Scott McConnell writes: The neoconservative decison to charge that Chuck Hagel is an anti-Semite strikes me as a tactical blunder — a decision grounded in the idea that since they can’t defeat the nominee on the issues, their better option was to try to assassinate Hagel’s character, presumed to be one of his greatest strengths. Such accusations raise the temperature around the nomination, with consequences difficult to foresee. But just as anti-Semitism is a blight, so are false accusations of it. Peter Beinart has perceptively noted that no one in America ever pays a penalty for falsely maligning someone as an anti-Semite. This may be true today, but like all social rules, it is subject to renegotiation.
Ali Gharib at Open Zion has done a superb job deconstructing the evidence, or, I should say, “evidence,” on which the charge is based: leaders of the Nebraska Jewish community who are alleged to think that Hagel has a Jewish problem deny there is anything of the sort. Hagel may not always have acted like Alfonse D’Amato in his attending to them, but really, why should he?
Since we know that genuine anti-Semitism has deep social and psychic roots in Western societies, it shouldn’t be surprising that the leveling of false anti-Semitism charges for political ends also has contours worth exploring. Quite unexpectedly, the Hagel nomination is opening a rich vein for their study. One thing one finds is that those who are quick to deploy false charges of anti-Semitism have begun to take on traits historically associated with bigoted paranoia.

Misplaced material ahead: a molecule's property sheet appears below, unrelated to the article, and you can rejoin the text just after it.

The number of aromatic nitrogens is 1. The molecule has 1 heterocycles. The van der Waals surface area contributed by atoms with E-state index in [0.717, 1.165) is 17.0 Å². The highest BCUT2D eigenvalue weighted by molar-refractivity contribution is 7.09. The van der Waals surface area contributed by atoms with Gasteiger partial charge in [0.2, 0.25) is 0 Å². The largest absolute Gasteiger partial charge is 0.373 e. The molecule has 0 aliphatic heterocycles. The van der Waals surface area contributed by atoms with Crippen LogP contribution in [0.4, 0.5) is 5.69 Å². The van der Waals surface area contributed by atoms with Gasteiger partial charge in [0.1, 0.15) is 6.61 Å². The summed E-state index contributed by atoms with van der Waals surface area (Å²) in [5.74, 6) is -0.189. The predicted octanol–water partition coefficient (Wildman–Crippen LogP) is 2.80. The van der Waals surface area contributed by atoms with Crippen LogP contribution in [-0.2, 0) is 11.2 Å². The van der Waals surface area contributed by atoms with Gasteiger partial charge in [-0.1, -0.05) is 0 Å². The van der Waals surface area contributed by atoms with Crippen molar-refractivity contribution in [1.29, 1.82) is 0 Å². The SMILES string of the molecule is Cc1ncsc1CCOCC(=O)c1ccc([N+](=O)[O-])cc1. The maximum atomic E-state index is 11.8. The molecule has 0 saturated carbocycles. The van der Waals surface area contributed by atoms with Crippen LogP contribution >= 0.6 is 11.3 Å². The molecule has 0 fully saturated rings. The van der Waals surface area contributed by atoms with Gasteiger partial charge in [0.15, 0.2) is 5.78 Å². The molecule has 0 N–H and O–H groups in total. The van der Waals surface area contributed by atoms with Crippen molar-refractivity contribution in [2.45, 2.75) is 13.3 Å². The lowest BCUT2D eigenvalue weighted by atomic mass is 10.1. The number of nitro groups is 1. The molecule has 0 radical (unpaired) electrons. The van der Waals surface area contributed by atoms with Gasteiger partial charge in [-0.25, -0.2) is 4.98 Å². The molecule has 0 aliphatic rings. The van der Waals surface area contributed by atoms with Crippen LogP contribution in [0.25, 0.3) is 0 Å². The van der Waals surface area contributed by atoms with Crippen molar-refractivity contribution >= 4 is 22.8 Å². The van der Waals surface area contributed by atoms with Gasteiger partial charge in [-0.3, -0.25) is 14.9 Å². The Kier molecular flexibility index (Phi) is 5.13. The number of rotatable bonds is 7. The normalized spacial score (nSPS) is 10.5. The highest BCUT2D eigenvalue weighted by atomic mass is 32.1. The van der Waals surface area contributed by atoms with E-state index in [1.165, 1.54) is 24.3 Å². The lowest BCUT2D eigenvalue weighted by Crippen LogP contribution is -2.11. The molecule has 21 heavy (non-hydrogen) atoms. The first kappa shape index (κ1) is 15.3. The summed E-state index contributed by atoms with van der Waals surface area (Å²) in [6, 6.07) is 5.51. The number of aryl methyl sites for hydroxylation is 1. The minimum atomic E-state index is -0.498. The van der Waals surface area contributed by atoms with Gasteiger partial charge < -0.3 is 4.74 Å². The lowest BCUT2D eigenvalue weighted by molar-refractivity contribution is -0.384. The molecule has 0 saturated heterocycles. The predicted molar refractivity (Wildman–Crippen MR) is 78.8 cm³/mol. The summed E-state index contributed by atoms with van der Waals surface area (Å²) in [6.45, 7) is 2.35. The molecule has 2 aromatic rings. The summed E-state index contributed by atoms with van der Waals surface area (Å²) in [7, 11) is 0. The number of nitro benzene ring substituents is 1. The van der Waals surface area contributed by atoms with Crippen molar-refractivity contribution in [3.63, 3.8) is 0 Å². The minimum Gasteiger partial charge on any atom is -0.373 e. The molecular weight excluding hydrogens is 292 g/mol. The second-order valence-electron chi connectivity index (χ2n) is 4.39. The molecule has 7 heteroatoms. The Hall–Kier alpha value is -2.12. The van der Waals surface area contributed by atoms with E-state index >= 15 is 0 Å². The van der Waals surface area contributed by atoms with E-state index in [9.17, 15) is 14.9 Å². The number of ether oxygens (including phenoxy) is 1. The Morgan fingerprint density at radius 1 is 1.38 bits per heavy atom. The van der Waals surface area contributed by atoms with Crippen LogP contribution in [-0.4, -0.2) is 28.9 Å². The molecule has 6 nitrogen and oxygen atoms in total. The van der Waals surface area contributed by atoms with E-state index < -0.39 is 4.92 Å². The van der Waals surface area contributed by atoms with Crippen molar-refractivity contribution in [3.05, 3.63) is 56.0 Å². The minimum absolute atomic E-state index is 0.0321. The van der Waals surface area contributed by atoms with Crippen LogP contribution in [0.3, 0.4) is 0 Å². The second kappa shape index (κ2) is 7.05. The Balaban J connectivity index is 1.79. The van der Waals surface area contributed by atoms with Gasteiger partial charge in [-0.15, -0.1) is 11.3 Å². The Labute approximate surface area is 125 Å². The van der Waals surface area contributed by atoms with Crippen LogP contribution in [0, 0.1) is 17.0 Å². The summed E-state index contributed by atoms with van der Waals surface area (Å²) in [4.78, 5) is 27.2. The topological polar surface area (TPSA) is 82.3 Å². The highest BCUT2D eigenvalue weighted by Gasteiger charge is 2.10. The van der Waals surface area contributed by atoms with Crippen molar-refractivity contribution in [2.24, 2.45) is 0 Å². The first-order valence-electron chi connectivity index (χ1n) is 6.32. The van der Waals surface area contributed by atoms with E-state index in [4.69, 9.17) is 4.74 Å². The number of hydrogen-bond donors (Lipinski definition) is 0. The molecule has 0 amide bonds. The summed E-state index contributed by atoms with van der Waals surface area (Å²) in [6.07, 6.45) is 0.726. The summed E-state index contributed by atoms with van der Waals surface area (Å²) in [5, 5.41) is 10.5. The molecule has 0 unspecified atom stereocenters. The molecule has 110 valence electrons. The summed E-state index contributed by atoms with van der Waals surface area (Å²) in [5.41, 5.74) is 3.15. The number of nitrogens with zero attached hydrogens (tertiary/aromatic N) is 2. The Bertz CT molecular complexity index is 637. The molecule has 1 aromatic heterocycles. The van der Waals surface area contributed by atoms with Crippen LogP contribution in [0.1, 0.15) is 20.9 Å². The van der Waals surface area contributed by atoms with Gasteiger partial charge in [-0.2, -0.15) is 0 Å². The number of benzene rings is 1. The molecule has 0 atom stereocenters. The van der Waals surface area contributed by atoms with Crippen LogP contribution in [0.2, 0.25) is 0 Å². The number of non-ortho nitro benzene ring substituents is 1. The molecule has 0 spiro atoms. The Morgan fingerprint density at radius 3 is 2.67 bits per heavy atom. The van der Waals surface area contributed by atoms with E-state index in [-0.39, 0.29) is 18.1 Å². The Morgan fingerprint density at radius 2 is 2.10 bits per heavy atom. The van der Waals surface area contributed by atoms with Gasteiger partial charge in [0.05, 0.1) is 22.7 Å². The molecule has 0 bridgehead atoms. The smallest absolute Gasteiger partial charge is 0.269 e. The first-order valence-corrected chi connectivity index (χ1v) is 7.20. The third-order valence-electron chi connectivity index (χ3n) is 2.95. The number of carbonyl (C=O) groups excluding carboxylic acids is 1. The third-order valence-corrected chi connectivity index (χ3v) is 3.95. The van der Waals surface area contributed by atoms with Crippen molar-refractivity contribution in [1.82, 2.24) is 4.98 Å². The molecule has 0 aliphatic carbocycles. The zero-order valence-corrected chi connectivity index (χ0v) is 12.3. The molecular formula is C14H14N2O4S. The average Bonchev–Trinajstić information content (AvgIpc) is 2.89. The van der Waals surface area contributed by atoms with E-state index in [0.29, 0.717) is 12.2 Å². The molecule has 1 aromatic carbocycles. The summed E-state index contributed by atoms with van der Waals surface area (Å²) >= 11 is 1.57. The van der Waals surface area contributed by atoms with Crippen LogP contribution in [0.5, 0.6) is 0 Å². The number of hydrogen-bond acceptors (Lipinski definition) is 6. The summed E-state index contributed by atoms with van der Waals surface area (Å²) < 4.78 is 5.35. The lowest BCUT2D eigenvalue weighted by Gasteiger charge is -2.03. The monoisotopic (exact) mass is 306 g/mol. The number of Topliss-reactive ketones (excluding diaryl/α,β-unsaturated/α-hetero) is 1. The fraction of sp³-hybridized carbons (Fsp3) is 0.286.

Take for example the Wall Street Journal‘s Bret Stephens, the first to play the anti-Semitism card against Hagel. Last month he notoriously wrote, “Prejudice—like cooking, winetasting, and other consummations has an olfactory element. [With] Chuck Hagel…the odor is especially ripe.” Beinart and others have deconstructed Stephens’s charge, the centerpiece of which is that Hagel, in an interview, used the term “Jewish lobby” instead of “Israel lobby.” But connoisseurs of literary criticism may notice an eerie parallel to Stephens’ toxic paragraph. If evidence of Hagel’s anti-Semitism cannot be substantiated by facts or logic, it can nonetheless be smelled. It’s as if Stephens is seeking to transport us back to the world of Marcel Proust and the Dreyfus Affair, where the anti-Dreyfusards (the anti-Semitic precursors of French fascism, and, via Theodore Herzl, a propellant fuel for the birth of Zionism) were confident they could smell the Jew, an outsider even when an habitué of the best salons of Paris. Only, of course, Stephens has reversed the roles, as it is he who smells Hagel. [Continue reading…]